Australia's Oldest Anzac Biscuit Recipe (2024)

Is Australia’s oldest Anzac biscuit recipe tucked away in your kitchen, or maybe your grandmother’s?

Culinary historian Allison Reynolds has been on a thoroughly enjoyable chase to find out more about this much-loved Aussie classic. She’s baked rather a lot of Anzac biscuits in that time, too.

So when did this simple oat biscuit become an enduring reminder of national pride? The answer, so far at least, appears to lie in a small black notebook, filled with handwritten recipes and entries about transactions at a farm in South Australia. The old notebook is now in the keeping of Carol Moore, from Victoria.

“Carol brought her treasured family heirloom to my South Australian Cookbook Roadshow in 2011,” Allison explains. “Carol’s grandmother, Caroline Sarah Warner, started writing recipes in the book when she married in 1912.”

The roadshow is a series of community events held around South Australia in which Allison invites people to bring along old cookbooks and family recipe books, and helps them date their treasures.


The use of the word ‘Anzac’ in the commercial production and sale of Anzac biscuits is actually protected. You cannot sell or advertise a biscuit as ‘Anzac’ if it substantially deviates from the generally accepted recipe and shape, and cannot be referred to as slice or cookies.

Australia's Oldest Anzac Biscuit Recipe (1)


In 2012, Allison’s interest in the origin of the Anzac was piqued by hearing that a New Zealand academic had claimed that New Zealand had the earliest Anzac biscuit — a 1921 recipe for an ‘Anzac Crispy’. “Of course, I showed this to my research colleagues and I said, ‘How do they know, who’s done this research in Australia?'”

Alison was surprised to discover that although much had been written about Anzac biscuits, not much research had been done in Australia on the earliest versions. She makes it clear that she didn’t set out to prove which country had the earlier claim. In fact, she suspects it happened simultaneously. “It’s a powerful national food in both Australia and New Zealand,” she says. “Everyone knows about the pavlova debate. That divides us, but I think the Anzac unites us.

“They’re an ordinary, everyday biscuit, but they are extraordinary, too. They are ordinary in the sense that they are eaten all year round; they can be baked by anyone, even children; they are inexpensive and the ingredients are things you would have in your cupboard.”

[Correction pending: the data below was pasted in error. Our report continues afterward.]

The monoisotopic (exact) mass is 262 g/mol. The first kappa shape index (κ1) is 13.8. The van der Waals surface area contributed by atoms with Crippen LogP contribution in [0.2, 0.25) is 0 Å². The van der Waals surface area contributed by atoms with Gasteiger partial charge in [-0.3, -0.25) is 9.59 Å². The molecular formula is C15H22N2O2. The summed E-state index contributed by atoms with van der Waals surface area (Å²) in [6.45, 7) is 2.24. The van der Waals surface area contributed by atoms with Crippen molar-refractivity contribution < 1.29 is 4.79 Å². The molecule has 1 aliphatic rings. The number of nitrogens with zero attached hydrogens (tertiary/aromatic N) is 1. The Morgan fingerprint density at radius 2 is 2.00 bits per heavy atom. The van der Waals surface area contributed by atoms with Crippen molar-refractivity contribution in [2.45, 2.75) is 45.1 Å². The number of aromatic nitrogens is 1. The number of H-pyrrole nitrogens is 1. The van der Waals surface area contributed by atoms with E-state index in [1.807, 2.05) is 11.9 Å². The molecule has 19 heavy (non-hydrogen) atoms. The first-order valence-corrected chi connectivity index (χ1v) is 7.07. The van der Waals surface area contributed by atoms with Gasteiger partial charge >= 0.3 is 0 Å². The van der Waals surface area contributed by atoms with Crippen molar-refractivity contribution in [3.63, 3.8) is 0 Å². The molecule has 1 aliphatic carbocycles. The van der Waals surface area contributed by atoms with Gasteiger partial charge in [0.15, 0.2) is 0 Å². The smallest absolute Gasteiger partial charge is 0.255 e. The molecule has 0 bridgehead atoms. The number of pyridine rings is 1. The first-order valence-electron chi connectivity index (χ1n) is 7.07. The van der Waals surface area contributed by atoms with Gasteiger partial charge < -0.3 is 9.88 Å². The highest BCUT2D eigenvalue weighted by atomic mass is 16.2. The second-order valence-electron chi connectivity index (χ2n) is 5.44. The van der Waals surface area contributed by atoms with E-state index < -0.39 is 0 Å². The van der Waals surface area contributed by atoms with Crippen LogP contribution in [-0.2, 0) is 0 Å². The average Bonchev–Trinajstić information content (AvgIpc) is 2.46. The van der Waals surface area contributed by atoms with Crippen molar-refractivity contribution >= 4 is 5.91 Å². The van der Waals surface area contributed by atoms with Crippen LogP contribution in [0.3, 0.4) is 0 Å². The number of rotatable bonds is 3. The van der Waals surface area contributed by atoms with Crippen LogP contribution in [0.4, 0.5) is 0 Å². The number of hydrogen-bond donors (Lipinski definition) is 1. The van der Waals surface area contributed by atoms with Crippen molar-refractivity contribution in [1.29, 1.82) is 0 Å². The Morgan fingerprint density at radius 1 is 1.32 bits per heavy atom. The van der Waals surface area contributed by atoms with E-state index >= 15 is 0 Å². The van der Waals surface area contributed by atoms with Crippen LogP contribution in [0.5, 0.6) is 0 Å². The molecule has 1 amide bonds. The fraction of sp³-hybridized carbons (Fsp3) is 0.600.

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“But they’re extraordinary in that they have become associated with the spirit of the Diggers. Wherever there’s an ANZAC commemoration, anywhere in the world, Anzac biscuits will be served — what other food does that?”

Her research, and that by historians in New Zealand, has shown that similar recipes existed for years under names such as Munchies, Nutties, Soldiers’ biscuits and Red Cross biscuits. They’re all characterised by the use of rolled oats and golden syrup — and no eggs. The combination produced a biscuit that could survive a journey of up to several months to the troops in Europe.

“Just when they started calling it an Anzac biscuit we don’t know, but we do know they started using the word Anzac very early on. There’s a newspaper recipe from 1916 that refers to Anzac ginger biscuits, although that wasn’t what we call an Anzac.”

Caroline Warner’s little black notebook, however, does have a recipe for what we think of today as a typical Anzac biscuit. And other entries suggest it was recorded sometime prior to 1920 — which makes it the earliest Alison has found so far.

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With the help of another researcher and a friend who is a keen cookery book collector, Alison has spent the past two years gathering evidence from published cookery books, soldiers’ letters, newspapers and handwritten recipe books, not just to find the earliest version, but also to answer another question: when did coconut become a regular ingredient in Anzacs?